By Meredith Ward, Manager, Legislative and Media Affairs, IACP
he House of Representatives recently approved IACP-supported legislation: H.R. 6062, the Edward Byrne Memorial Justice Assistance Grant Program Reauthorization Act of 2012.
The Edward Byrne Memorial Justice Assistance Grant Program (Byrne-JAG) provides funds to assist states and units of local government in controlling and preventing drug abuse, crime, and violence and improve the criminal justice system. Byrne-JAG is a highly successful program that enjoys broad support within the law enforcement community because of its proven record in helping law enforcement agencies to fight crime effectively.
Under current law, Byrne-JAG is authorized through September 30, 2012. It is one of the IACP’s highest priories to ensure that the program is reauthorized before it is allowed to expire. The IACP will now focus its efforts on getting the legislation passed in the Senate.
The IACP will continue to work for its passage in the Senate.
IACP Testifies on Forensics Reform
In late July, IACP Forensics Cochair Stephanie Stoiloff, senior police bureau commander, Forensic Services Bureau, Miami-Dade Police Department, testified before the Senate Committee on the Judiciary at a hearing titled “Improving Forensic Science in the Criminal Justice System.”
For more than two years, the IACP, under the leadership of the Forensics Committee, has been working with the Senate Judiciary Committee staff to produce a piece of reform legislation that is beneficial to the law enforcement community. The hearing addressed potential reforms.
In her testimony, Commander Stoiloff stated, “forensic science is not the floundering profession that some may portray it to be. As with any scientific discipline, there is a perpetual need for support, improvement, and advancement. In fact, many of the improvements in forensic science have resulted from the commitment of law enforcement agencies and their executive leadership to sound forensic practices.”
Commander Stoiloff went on to discuss the importance of forensic science to the investigation of a crime and challenges currently confronting the forensic science and law enforcement community. She said, “the first—and greatest—need is funding: the forensic community needs funding to perform the work conducted nationwide every day. The common question asked is ‘How much funding is needed?’ One billion dollars was allocated to address DNA backlogs. That is, $1 billion was allocated for one discipline that still is not able to completely manage the flood of evidence submitted for analysis. The analysis itself is expensive. Have we now put a price on public safety?”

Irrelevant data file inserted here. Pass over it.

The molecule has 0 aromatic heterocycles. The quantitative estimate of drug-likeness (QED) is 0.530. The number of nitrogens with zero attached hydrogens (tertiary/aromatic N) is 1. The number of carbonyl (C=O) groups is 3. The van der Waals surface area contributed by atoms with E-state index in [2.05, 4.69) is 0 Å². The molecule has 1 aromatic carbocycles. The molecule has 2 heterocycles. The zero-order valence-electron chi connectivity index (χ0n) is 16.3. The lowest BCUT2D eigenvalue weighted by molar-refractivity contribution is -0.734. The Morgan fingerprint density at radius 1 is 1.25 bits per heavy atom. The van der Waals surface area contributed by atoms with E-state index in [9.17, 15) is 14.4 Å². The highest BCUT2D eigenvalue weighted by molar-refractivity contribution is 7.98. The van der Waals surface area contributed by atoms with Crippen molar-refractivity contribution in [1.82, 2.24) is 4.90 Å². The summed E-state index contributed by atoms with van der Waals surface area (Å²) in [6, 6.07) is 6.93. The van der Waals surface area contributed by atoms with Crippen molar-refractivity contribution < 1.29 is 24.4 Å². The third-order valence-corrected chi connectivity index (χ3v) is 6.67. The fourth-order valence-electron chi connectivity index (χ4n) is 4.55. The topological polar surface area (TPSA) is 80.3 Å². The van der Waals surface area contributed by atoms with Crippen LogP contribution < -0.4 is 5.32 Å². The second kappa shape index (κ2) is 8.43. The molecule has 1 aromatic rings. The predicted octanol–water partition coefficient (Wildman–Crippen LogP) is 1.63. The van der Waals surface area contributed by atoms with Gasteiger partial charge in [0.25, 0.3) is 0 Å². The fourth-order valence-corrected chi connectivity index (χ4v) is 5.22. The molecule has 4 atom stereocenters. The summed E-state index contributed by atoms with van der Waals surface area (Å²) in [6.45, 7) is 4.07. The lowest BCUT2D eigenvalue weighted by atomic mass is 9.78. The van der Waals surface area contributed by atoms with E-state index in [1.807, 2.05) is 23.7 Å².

Commander Stoiloff also discussed other needs to improve forensic science. “The forensic community needs strong national leadership with the understanding that one size does not fit all. The needs of federal, state, and local agencies are separate and distinct from each other. Our agencies and their forensic laboratories are at ground zero in the fight on crime. Most of these organizations have higher demands for service and fewer resources available with which to wage that fight.”
Commander Stoiloff ended her testimony by saying, “federal, state, tribal, and local law enforcement are utilizing every possible resource to provide public safety. It is our hope that these open discussions will continue, allowing everyone to accomplish the goal of providing the framework and resources necessary to maintain our existing capabilities and develop new technologies for the future.” For more of Commander Stoiloff’s testimony, see http://www.judiciary.senate.gov/pdf/12-7-18StoiloffTestimony.pdf.
The Senate Judiciary Committee will continue to work on forensics reform legislation, and the IACP will continue to work with them on this effort.
House Approves IACP-Supported Legislation
The House of Representatives recently approved H.R. 6063, the Child Protection Act of 2012. H.R. 6063 seeks to significantly enhance the ability of state, local, and federal law enforcement to investigate and prosecute those who engage in child pornography and exploitation crimes.
The bill increases the penalty range from 10 to 20 years for possessing child pornography. The bill also will allow prosecutions for harassing or intimidating a child witness without requiring serious threats or harm.
Finally, the legislation also gives the Department of Justice administrative subpoena powers in assisting states to find sex ofenders.
The IACP will continue to work toward its passage in the Senate.
IACP Legislative Briefing
The IACP will hold its 119th annual conference in San Diego September 29-October 3. The membership-wide legislative briefing will be held in conjunction with the IACP business meeting on Wednesday, October 3, at 9:30 a.m. During this briefing, members will be updated on pertinent legislation and resolutions and have the opportunity to ask questions.
For more information, please contact Meredith Ward, Legislative Representative, WardM@theiacp.org. To register for IACP 2012, please visit http://www.theiacpconference.org. ♦
Please cite as:
Meredith Ward, "House Approves Byrne-JAG Reauthorization," Legislative Alert, The Police Chief 79 (September 2012): 8.